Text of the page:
Conference Calling

The rich tapestry of football has been crafted over many years, and has many different alluring components. Stories of yesteryear, of legendary players and monumental games, of controversy and opinion. Oh, and myths. The modern game has a huge store of practically indestructible myths, from the FA Cup being “romantic” (the romance at Kettering was almost tangible, wasn’t it?) to the one about Matt Le Tissier being lazy. Oh yeah, a professional football club would really pay a lazy player £20,000 a week, wouldn’t they? Honestly.

But surely one of the more enduring (and therefore irritating) myths of modern day football is that the Nationwide Conference is somehow far stronger than the division above it. But examine things closely, and the myth withers under the spotlight of facts.

Of course, like all myths and legends, there is some basis to it, however misplaced. That Macclesfield, Conference champions of 1997, achieved promotion from Division Three at their first attempt, following the examples of Barnet and Wycombe, was indeed very impressive. However, Barnet have since slid back in the basement, as have Macclesfield, both now struggling on puny crowds in shoddy stadia.

Only Wycombe now continue to impress, currently mid-table in Division Two, but still with small crowds. The more recent additions to the Football League, Cheltenham and Kidderminster, have made decent starts.

Cheltenham narrowly missed out on last season’s playoffs, and look like going one better this time around, while Kidderminster are currently in a comfortable mid-field berth. But so they should be. They were the champions last time around, and you would expect divisional champions do well the following season.

More credence to the pro-Conference argument comes from the failure of the sides tumbling into it from above to do well. Okay then, let’s look at them. Halifax are already back in the league. Hereford, after a few indifferent seasons, are in the hunt for promotion this season. Doncaster did flirt with relegation from the Conference, but they were a broken club at the time.
Having sorted themselves out, they are now chasing promotion. Scarborough, a non-league outfit if ever there was one, have stabilised themselves, and are midtable. Chester, relegated in dismal style last season, are eighth, but should be higher. The Conference certainly doesn’t appear to be the insurmountable challenge its proponents would have us believe.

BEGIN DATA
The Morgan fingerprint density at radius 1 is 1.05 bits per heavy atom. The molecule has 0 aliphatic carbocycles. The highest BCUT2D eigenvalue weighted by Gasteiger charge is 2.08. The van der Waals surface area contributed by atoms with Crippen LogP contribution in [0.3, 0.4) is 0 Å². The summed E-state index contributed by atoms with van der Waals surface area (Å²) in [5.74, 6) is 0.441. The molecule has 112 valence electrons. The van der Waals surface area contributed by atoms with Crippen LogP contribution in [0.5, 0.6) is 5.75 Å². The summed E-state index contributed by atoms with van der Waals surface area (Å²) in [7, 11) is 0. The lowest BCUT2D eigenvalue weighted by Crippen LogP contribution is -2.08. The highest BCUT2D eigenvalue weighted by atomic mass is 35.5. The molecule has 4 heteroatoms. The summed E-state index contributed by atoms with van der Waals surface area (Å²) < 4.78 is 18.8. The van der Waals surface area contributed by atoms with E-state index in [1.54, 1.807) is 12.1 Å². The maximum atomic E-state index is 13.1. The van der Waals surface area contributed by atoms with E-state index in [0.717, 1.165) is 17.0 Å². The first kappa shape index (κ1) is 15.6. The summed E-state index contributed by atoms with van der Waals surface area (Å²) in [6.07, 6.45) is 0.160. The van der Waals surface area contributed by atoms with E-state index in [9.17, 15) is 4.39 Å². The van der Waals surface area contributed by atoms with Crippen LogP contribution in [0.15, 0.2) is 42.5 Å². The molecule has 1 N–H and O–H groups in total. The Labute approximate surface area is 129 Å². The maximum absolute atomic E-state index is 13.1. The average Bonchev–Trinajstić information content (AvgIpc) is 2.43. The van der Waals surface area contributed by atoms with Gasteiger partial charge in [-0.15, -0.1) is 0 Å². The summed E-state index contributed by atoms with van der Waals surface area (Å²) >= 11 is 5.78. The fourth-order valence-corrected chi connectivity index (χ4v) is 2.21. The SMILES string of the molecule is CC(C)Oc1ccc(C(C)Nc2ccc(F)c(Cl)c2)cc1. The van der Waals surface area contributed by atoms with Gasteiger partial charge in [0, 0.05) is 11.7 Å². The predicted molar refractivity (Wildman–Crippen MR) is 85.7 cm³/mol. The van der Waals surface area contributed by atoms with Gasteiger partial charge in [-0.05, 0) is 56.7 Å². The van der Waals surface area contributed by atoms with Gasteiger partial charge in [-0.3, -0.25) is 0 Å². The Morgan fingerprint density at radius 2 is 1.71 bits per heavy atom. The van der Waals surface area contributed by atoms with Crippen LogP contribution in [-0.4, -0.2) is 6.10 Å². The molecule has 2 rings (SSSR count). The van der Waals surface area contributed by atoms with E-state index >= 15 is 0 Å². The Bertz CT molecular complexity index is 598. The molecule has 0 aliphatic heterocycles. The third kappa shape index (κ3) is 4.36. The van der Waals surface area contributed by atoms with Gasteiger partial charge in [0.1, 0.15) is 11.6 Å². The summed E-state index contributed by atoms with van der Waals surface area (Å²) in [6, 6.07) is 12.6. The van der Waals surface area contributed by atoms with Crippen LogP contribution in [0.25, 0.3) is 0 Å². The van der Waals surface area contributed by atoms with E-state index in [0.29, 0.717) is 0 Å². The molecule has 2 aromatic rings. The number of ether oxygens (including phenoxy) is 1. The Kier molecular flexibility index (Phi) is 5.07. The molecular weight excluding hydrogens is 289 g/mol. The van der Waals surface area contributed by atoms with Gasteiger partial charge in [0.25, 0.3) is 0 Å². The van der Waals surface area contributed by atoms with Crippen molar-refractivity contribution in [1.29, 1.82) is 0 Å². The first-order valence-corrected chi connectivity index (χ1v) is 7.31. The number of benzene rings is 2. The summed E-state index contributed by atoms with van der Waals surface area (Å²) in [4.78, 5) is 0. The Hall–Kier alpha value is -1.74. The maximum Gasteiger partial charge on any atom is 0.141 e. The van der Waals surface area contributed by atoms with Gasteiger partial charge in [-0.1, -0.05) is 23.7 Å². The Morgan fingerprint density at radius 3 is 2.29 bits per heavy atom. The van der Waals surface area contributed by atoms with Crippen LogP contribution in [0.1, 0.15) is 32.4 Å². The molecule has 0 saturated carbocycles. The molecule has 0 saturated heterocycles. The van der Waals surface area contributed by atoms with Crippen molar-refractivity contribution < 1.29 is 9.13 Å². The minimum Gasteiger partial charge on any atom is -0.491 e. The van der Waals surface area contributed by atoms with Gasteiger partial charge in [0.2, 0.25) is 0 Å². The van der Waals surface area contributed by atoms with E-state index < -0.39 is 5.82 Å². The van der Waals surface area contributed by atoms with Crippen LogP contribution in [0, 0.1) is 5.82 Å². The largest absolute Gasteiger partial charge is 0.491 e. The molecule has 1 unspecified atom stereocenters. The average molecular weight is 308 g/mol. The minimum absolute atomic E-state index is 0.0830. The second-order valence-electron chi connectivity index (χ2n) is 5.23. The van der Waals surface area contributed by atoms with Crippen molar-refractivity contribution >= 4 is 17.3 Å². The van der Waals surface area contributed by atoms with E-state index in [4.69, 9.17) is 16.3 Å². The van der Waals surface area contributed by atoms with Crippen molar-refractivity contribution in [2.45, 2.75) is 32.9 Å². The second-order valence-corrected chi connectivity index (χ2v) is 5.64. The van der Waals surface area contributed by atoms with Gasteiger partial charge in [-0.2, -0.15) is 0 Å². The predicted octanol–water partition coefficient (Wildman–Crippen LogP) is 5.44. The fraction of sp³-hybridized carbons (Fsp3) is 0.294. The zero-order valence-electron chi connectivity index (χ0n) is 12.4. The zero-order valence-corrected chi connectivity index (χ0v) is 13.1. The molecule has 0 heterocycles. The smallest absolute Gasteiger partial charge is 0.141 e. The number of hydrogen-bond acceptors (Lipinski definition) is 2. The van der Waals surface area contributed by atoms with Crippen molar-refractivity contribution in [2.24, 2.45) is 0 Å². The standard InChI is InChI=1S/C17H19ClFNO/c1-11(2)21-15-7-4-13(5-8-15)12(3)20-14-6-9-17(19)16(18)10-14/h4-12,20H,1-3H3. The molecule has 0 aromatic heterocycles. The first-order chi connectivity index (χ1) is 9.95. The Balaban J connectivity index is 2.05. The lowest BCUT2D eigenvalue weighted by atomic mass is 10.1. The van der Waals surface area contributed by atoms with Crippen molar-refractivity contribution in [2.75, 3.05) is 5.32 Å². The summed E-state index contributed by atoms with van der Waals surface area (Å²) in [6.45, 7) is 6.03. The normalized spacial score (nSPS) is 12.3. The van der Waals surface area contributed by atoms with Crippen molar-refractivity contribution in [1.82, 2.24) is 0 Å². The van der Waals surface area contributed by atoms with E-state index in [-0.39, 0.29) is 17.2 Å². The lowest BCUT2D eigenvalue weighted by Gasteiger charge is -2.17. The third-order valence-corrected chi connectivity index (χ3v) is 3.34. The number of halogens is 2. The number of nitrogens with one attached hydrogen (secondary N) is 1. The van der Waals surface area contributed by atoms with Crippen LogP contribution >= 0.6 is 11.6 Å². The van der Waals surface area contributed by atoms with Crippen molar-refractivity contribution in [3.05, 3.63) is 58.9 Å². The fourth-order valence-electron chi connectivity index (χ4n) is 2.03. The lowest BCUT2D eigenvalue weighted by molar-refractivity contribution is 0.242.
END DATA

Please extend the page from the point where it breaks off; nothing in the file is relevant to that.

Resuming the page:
Let’s look at the bottom end of the Conference – those teams who would narrowly survive in the Football League, so the story goes. The bottom three currently comprises Hednesford, Kingstonian and Kettering. Err, who? Hednesford, after the glory of their D. Laws-sponsored victory at Boothferry Park have slumped horribly (and amusingly), and are in desperate trouble. Kingstonian have neither the players, money or set-up to survive in the League, and probably not even the Conference for much longer. Kettering might have beaten City, but that wasn’t hard, any self-respecting pub team would have beaten us that night.

They are a club with massive problems, thanks mostly to the ineptitude of their chairman and manager. While one may sympathise with their plight, they are still light-years away from league standard, although incredibly their ground IS considered satisfactory. Bizarre. The rest of the lower Conference clubs are barely worth mentioning. None could hack it in the Football League, whatever they and their supporters might think.

The exciting dynamism of lower league teams that is supposedly there just does not exist. Rushden have a new stadium, rich owner, and a good team. And? They are still in the Conference, the stadium is positively Glanfordian in scale and crowds are nothing to write home about. Yeovil are looking good on the pitch, but again they have only very limited room for growth – mid-table Division Three, being generous. The middle-to-lower end of the division is just a motley collection of small clubs with no potential, largish clubs dying a lingering death and mediocrities who’ve been in the Conference forever, and will no doubt stay there forever – and worse still, are perfectly happy to.